The politically shrewd option for French and German Muslims
If they know what is good for them, German Muslims should be stoutly, if silently, supporting the partial burqa ban announced by Chancellor Angela Merkel’s government. And French Muslims should be agreeing, even if only sotto voce, with Jean-Pierre Chevènement’s call for “discretion” in public spaces “at this difficult time”.
Chevènement, a former Interior minister, has been appointed head of the Foundation of French Islam. The organisation, created to better integrate France’s Muslim population, is to oversee aspects of mosque operations, including domestic financing and imam training. It is likely to be an influential body.
There is a simple reason to support Merkel’s partial burqa ban and heed Chevènement’s advice. The political alternative may be terrible, in both Germany and France.
Germany is facing elections and the governing Union parties coalition of the Christian Democratic Union of Germany (CDU) and the Christian Social Union in Bavaria (CSU) is under enormous pressure, at least partly on account of Merkel’s generous open-door policy towards refugees.
Regional elections are scheduled September for Mecklenburg-Vorpommern, Lower Saxony and Berlin and federal elections are due by October 2017 at the latest.
Polls indicate unexpected support for the anti-immigrant Alternative for Germany (AfD) party. In a cruel twist, the AfD is particularly strong in Merkel’s home state Mecklenburg-Vorpommern. There has also been a spike in support for the far-right ultranationalist National Democratic Party of Germany.
In France, the election season has all but begun and it is probably reasonable to expect the rhetoric to be overblown, if not full of downright outrageous untruths till May 7th, when the last vote is cast. As that astute diplomat and politician Otto von Bismarck once said: “People never lie so much as after a hunt, during a war or before an election.”
President François Hollande’s Socialist Party is in disarray and it is expected that the centre-right opposition party, the Republicans, will be locked in battle with Marine Le Pen’s far-right National Front. No one is saying that Le Pen actually has a chance of winning but her party looks likely to emerge as France’s second largest. If that happens, life and political rhetoric are likely to get a lot tougher for those who choose to be conspicuously different from the usual formula of French culture and values.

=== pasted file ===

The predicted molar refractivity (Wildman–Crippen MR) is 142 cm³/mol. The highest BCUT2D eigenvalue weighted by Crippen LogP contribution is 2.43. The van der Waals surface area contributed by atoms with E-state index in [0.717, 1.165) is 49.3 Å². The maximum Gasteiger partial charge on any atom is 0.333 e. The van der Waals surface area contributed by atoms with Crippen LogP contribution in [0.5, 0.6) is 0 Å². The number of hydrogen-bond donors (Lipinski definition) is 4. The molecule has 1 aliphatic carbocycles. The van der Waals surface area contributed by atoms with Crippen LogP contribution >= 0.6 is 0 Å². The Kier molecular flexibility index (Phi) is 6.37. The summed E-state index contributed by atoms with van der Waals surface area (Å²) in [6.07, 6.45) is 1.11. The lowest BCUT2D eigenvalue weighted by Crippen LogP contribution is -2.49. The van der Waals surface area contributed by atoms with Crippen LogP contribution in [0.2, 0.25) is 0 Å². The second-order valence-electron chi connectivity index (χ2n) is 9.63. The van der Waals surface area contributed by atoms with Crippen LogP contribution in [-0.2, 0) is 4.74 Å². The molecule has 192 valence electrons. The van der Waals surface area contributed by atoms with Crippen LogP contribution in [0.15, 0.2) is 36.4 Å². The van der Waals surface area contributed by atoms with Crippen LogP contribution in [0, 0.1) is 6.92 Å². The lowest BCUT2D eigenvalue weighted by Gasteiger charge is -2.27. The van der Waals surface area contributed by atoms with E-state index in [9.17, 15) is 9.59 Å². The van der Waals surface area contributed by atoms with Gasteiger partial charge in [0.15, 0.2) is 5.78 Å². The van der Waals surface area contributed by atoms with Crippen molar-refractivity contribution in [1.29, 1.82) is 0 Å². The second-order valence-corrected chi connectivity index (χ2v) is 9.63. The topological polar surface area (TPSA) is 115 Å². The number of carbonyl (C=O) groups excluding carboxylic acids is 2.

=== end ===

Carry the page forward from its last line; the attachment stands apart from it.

The electoral process technically begins in November with a first for France — US-style primaries for the Republicans to choose its presidential nominee. Just as with the American primaries, the 12 candidates make for a crowded field and they will probably seek to attract attention and votes with stump speeches that address the fear that comes with repeated terrorist attacks on French soil and the notion that second-generation immigrants are a security threat.
In Germany, the ruling coalition has to continually bat aside the far right’s attempts to play politics with the truth and cast refugees as human terrorist bombs. It also has to offer some sign that it understands the electorate’s concerns. That is where the partial burqa ban comes in, as well as plans announced by Interior Minister Thomas de Maiziere to strip dual-nationals of German citizenship if they fight for militant Islamist groups abroad.
It is a given that both the German and French elections will focus heavily on immigration and security issues. Consider the way former president Nicolas Sarkozy, leader of the Republicans, was talking even before he declared his candidature for his party’s presidential nomination. He spoke of a “battle” that he had “the strength to lead at a tormented time in our history”.
In an obvious attempt to court voters tempted by the National Front’s hard-line posture, innuendo and flame-throwing, Sarkozy has been raising hot-button issues of national identity, calling for new toughness on immigration, a crackdown on suspected Islamists and blaming “cowardly leaders” for the erosion of French culture and its secular identity.
Former prime minister Alain Juppé is likely to be his main rival in the Republicans’ presidential primaries but Sarkozy’s tough talk may help him.
It is a political truth, universally acknowledged, that those who rule as well as those who seek to replace them must be seen to be doing something.
Both in Germany and France, mainstream politicians need to be able to soothe public opinion and reassure voters to leave the far right less space to grow.
It would be a politically astute step for German and French Muslims to recognise this. Accepting that there are political compulsions for Germany’s partial burqa ban and France’s attempts to regulate its mosques, beachwear and suchlike would be a shrewd move, not an act of cowardice. It would ward off the truly terrible prospect for Muslims in either country of the far right increasing its influence.